It is not difficult to understand how an accident involving a car and a motorcycle can result in serious injuries for the biker. There is little protection other than a helmet, which some do not wear, and leather clothing. According to the Center for Disease and Prevention Control, the highest death and injury rate for motorcyclists is among 20-29 year-olds, followed by 40-54 year-olds.
In Boston and elsewhere, when there are no witnesses to a single-car accident, accident reconstruction experts are sometimes used to help determine the timing and nature of the events which led to the accident. The reconstruction expert would attempt to discover the speed of the car and whether the driver took proper evasive or defensive actions.
Occasionally a news story leads to more questions than it answers. Why was a pedestrian standing in the middle of a Massachusetts highway at 1:15 in the morning? And why would someone strike an object, stop the car, but then leave the scene of an accident?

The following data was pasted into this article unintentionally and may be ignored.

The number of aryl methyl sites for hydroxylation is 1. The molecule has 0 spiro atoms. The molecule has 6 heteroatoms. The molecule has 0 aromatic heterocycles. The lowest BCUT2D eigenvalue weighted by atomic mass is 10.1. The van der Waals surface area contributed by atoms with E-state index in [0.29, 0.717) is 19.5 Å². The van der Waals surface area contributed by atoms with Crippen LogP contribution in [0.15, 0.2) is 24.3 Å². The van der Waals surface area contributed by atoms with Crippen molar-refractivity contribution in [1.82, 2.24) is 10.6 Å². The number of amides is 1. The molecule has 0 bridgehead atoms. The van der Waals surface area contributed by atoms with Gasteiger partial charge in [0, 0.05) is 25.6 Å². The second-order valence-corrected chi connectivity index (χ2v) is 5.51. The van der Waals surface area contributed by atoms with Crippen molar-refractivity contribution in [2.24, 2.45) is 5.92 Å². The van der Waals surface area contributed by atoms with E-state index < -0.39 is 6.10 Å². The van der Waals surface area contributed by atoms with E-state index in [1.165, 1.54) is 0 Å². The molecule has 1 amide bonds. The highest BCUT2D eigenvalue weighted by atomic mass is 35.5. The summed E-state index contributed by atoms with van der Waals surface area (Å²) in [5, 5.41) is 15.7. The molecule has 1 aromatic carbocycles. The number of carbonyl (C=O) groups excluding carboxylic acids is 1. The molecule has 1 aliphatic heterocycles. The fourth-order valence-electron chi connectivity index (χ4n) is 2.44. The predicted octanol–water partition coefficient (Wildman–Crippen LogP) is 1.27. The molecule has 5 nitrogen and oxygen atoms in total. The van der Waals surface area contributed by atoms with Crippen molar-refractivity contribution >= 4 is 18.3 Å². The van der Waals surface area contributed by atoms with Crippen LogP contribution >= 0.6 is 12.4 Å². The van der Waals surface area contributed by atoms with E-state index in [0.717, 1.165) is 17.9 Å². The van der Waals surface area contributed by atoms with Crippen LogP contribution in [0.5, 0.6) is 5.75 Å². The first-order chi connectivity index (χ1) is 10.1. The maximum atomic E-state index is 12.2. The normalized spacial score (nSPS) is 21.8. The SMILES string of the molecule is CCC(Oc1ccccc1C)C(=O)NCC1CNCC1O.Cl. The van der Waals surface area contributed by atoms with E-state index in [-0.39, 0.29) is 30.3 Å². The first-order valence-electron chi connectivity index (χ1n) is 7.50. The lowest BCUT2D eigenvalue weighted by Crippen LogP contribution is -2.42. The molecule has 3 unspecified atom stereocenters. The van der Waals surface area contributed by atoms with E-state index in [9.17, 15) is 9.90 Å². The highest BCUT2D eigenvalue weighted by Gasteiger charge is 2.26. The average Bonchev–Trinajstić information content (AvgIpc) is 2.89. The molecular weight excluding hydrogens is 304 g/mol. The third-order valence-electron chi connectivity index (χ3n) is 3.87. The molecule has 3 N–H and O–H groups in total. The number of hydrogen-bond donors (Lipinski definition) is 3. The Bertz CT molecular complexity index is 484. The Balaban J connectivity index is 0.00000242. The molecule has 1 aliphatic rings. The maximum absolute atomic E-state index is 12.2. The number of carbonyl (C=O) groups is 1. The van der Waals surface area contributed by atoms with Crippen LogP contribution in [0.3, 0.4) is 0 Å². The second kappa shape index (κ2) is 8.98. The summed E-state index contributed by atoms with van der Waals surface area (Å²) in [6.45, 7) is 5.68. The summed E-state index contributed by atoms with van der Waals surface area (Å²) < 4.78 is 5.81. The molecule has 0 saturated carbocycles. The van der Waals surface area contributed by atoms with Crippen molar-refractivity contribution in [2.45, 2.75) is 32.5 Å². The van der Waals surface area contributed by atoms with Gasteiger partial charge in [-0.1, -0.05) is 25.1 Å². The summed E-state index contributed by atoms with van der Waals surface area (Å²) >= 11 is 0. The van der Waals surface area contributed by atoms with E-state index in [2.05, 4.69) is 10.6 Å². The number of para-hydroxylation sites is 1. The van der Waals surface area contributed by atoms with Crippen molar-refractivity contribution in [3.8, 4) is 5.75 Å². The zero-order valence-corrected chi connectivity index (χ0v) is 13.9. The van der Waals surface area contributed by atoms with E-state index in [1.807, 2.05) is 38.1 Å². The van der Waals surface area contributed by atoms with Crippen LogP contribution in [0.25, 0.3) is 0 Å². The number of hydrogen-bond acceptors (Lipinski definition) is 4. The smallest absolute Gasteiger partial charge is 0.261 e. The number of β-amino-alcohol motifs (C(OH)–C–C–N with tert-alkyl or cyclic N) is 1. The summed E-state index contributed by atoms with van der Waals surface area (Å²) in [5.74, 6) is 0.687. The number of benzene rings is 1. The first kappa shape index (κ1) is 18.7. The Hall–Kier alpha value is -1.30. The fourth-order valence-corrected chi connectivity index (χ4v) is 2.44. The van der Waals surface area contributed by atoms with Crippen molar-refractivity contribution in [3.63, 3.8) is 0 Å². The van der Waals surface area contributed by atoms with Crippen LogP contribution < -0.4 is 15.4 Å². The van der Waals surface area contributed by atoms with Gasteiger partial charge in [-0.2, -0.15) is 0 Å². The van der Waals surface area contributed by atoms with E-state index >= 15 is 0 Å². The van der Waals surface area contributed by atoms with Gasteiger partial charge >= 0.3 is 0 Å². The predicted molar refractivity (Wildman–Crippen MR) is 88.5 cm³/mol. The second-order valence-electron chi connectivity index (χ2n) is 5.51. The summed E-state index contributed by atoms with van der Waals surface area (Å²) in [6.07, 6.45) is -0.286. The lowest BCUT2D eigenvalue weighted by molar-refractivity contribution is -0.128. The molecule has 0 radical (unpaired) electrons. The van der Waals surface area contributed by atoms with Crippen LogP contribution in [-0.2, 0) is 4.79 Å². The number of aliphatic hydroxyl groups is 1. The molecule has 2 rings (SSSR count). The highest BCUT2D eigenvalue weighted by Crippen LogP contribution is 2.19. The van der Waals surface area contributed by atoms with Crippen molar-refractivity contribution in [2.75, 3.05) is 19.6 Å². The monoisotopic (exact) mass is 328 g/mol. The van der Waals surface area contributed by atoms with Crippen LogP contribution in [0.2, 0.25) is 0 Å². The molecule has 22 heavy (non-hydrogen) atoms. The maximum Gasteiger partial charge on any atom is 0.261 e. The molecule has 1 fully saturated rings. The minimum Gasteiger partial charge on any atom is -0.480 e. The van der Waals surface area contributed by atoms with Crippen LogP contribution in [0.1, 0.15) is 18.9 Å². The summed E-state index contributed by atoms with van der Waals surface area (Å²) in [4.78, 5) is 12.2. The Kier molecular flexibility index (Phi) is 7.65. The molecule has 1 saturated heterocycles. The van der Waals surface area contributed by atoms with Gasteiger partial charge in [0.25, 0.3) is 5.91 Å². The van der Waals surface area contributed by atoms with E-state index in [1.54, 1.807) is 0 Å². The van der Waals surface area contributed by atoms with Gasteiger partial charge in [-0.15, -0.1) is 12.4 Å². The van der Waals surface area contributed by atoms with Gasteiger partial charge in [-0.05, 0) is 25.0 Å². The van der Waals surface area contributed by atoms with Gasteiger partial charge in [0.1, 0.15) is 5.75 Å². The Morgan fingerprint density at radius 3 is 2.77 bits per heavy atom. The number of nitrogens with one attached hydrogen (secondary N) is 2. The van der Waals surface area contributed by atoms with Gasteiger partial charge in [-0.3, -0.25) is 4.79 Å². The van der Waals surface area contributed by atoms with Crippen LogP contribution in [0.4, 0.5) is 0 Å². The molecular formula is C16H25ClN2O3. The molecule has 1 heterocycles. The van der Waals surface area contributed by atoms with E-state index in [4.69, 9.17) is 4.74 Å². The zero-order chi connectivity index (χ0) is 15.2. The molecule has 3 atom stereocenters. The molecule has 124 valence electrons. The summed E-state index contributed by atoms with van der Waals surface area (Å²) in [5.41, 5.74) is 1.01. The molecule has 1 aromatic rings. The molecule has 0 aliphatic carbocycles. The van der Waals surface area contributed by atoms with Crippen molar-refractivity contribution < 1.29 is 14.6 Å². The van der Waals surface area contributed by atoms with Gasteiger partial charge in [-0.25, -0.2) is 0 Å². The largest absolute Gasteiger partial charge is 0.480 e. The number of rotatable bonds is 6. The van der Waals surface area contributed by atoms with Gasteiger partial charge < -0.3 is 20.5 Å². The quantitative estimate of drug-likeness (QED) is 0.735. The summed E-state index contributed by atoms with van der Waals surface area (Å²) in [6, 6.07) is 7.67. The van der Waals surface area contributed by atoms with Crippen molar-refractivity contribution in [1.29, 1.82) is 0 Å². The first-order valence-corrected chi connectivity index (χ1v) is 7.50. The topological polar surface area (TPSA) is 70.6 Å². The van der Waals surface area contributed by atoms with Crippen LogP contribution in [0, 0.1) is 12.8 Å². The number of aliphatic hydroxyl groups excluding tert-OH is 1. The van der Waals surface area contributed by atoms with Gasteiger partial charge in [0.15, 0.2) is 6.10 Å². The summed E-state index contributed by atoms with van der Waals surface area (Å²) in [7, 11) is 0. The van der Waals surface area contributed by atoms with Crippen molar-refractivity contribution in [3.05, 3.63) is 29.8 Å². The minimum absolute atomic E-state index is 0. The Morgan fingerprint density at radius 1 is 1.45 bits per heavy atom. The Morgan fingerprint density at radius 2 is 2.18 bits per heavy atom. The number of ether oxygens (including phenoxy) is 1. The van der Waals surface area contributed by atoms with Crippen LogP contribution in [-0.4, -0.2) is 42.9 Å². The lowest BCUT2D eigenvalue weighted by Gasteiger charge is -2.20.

The Google map view of Massachusetts exit 20B from Route 24 onto Route 139 gives us no clue as to what could have caused a fatal car accident. A divided highway and a standard cloverleaf should be easy to maneuver, even during traffic. There are multiple lanes going in each direction and nice long entry and exit lanes. So what happened?
Motorcyclists understand that the most dangerous part of riding a motorcycle, are the car and truck drivers sharing the road with the bikers. A well-known bumper sticker reads: "Start seeing motorcycles," but there are still accidents caused by inattentive drivers.
At 4:00 in the morning, the roads are relatively empty. Those traveling may be early morning delivery trucks, third shift workers and the occasional traveler. It is also a time that some late night drinkers head for home.
Interstate 495 near Wareham, Massachusetts, is a divided freeway. There are few ways to end up driving on the interstate going the wrong way -- and yet that is what happened.
According to a recent study, one of the 10 most dangerous jobs in the country is truck driving. The most dangerous job is fishing. Two of those professions intersected recently when a truck driver at a Quincy boatyard was killed in an accident.
New studies have shown that texting while driving can be as dangerous as drunk driving. In Massachusetts, a law made texting while driving a criminal offense as of September 30, 2010, if it results in an injury.
One Boston family is probably wondering how the accident could possibly happen. Another family may wonder why it had not happened earlier. Still other families are wondering how a tragic scene will affect their children.